This week, amid the coronavirus pandemic, the BBC has recorded its first programme with a live audience listening from home. Could this be the new normal for radio comedy shows?
“Can you give us a cheer so we know you’re there? That’s great! Now can you laugh as if I just said something really hilarious?”
It’s Monday evening, and Radio 4 producer Sasha Feachem is warming up the audience ahead of a recording of science comedy show The Infinite Monkey Cage.
But we, the audience, are not in the BBC’s radio theatre as we normally would be. Instead we’ve tuned in over Zoom to hear a new episode of the programme being recorded virtually.
For the next hour or so, it’s our job to react to whatever the panellists are saying – starting with a quick sound check that sees us clapping, cheering and (fake) laughing.
Behaving as if you’re a member of a big crowd when you’re sitting at home feels strange. But there’s no doubt it adds something we’ve all been missing from comedy programmes recently – namely, atmosphere.
“That was wonderful,” presenter Robin Ince says as the programme gets going. “The idea that there are loads of people sitting alone in their house just applauding, and everyone in their street is going ‘Oh my god, is it 8pm on Thursday already?'”
The Infinite Monkey Cage is the perfect show on which to test out a virtual audience. You can imagine the show’s dedicated fans being delighted to take part in a recording which is itself an experiment.
Furthermore, it won’t be a major disaster if it doesn’t work. Because Monkey Cage is a science programme and not exclusively a comedy show, there isn’t the constant reliance on laughter there would be on The Now Show, Dead Ringers or Just A Minute.
Ince and co-host Brian Cox tell the at-home audience the episode will combine space, genetics and archaeology, with guests including comedian Sara Pascoe, biological anthropologist Alice Roberts and archaeologist Sarah Parcak.
And with that, we’re off.
The panellists rattle through topics including Ancient Egypt, undiscovered civilisations in Africa and how much Neanderthal DNA is present in humans today.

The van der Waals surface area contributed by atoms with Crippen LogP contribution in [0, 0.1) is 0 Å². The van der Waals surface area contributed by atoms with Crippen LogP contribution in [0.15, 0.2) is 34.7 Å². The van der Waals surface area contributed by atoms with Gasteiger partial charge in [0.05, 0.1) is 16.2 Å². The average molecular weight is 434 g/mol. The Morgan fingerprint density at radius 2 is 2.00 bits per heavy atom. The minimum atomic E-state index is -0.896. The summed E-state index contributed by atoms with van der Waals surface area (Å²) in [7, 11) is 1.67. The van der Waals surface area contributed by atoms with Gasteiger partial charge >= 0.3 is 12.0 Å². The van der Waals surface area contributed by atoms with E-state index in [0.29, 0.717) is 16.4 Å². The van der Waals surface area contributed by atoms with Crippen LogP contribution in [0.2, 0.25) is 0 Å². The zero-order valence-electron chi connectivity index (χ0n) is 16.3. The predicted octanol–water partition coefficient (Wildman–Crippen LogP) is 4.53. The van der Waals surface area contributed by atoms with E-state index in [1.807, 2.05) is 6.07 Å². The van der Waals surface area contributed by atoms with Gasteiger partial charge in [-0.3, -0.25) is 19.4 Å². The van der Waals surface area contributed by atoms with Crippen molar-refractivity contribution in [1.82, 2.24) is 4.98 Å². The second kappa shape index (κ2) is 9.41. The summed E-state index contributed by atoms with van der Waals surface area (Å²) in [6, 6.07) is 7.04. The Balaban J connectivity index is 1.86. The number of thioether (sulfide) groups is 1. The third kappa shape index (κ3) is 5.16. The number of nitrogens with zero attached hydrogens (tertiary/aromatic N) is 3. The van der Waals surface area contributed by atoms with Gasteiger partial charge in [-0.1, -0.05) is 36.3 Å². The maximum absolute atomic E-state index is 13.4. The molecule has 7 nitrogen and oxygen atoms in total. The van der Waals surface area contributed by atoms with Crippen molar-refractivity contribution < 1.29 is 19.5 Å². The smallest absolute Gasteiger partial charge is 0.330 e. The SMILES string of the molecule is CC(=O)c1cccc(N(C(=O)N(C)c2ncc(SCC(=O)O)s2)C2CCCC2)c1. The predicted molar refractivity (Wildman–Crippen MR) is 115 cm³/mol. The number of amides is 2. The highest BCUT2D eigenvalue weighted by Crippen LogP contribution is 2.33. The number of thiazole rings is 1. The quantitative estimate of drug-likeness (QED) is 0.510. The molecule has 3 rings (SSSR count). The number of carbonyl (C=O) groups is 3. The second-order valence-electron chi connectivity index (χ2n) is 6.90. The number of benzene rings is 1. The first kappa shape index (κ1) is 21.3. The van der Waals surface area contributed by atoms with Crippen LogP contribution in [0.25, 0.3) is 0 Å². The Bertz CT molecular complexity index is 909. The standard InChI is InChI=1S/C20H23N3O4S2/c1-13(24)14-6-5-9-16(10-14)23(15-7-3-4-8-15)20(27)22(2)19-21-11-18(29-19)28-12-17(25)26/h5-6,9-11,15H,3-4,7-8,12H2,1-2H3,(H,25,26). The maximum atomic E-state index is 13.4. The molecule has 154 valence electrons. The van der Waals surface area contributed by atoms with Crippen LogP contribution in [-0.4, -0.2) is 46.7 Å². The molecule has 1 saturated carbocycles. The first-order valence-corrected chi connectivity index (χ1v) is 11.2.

All the guests appear on screen as part of a group Zoom meeting – with the audience represented, appropriately, by an image of an empty auditorium.
But in every other way, it’s just like a normal episode of The Infinite Monkey Cage.
As audience members we can hear each others’ reactions to what the panel says, which itself encourages us to laugh or clap more.
We can’t see each other, so it’s not clear how many of us there are. But even a crowd with fewer than 100 people in it is enough to add some much-needed pace and momentum.
There’s only one technical hitch in the whole recording, which comes just as Parcak is discussing early erotic poetry.
“One of my favourite things to do if I’m teaching an archaeology class around Valentine’s Day is to read ancient Egyptian love poetry – and it will turn your ears purple,” she laughs.
“It’s incredibly erotic, they were extraordinarily expressive of love. They talk about having their hearts broken, cheating husbands, the same stuff we read today – it’s glorious.”
At this point, producer Sasha has to interrupt the recording briefly to fix a technical problem with one of the microphones.
“Isn’t that typical!” jokes Ince. “Just as we get to the filth. Typical BBC, isn’t it?”
Fortunately things get back on track and Parcak picks up with a tale of some of the earliest recorded pornography.
You can hear the audience laughing heartily as she describes Egyptian papyrus that featured drawings of dancing lions or cats playing games on one side and erotic drawings on the other.
“That’s essentially the internet now – it’s half porn and half cats playing the piano,” jokes Pascoe, prompting much laughter from the virtual crowd.
This recording is the first proper attempt by the BBC to recreate what live comedy used to be like, before the coronavirus pandemic.
Some comedy programmes have struggled to maintain their usual momentum recently, including Have I Got News For You and The Graham Norton Show.
While the quality of the writing and the interviews on these recent episodes may be as strong as ever, the jokes still fall flat when met with the sound of silence.
And so, depending on what the finished product is like once it’s edited, Monkey Cage could provide a blueprint of how comedy shows will sound for the next few months or more.
The episode we attend on Monday, which will be released as a podcast next week, lasts a little over an hour and will be chopped down to about 30 minutes.
It’s hard to predict how it will sound on air. During the recording the noise of other audience members is relatively quiet in the mix, so as not to drown out the panellists.
But when everything is mixed for broadcast, and the audience can be heard at normal volume, it’s likely the presence of a crowd will make a significant difference.
There’s no doubt that the programme is better, funnier and livelier with a virtual audience. It’s not perfect, and certainly not as good as the real thing. But until some kind of normality can resume, it works perfectly well for now.
As Ince puts it: “What a strange, beautiful thing it is. We’re alone but we’re together.”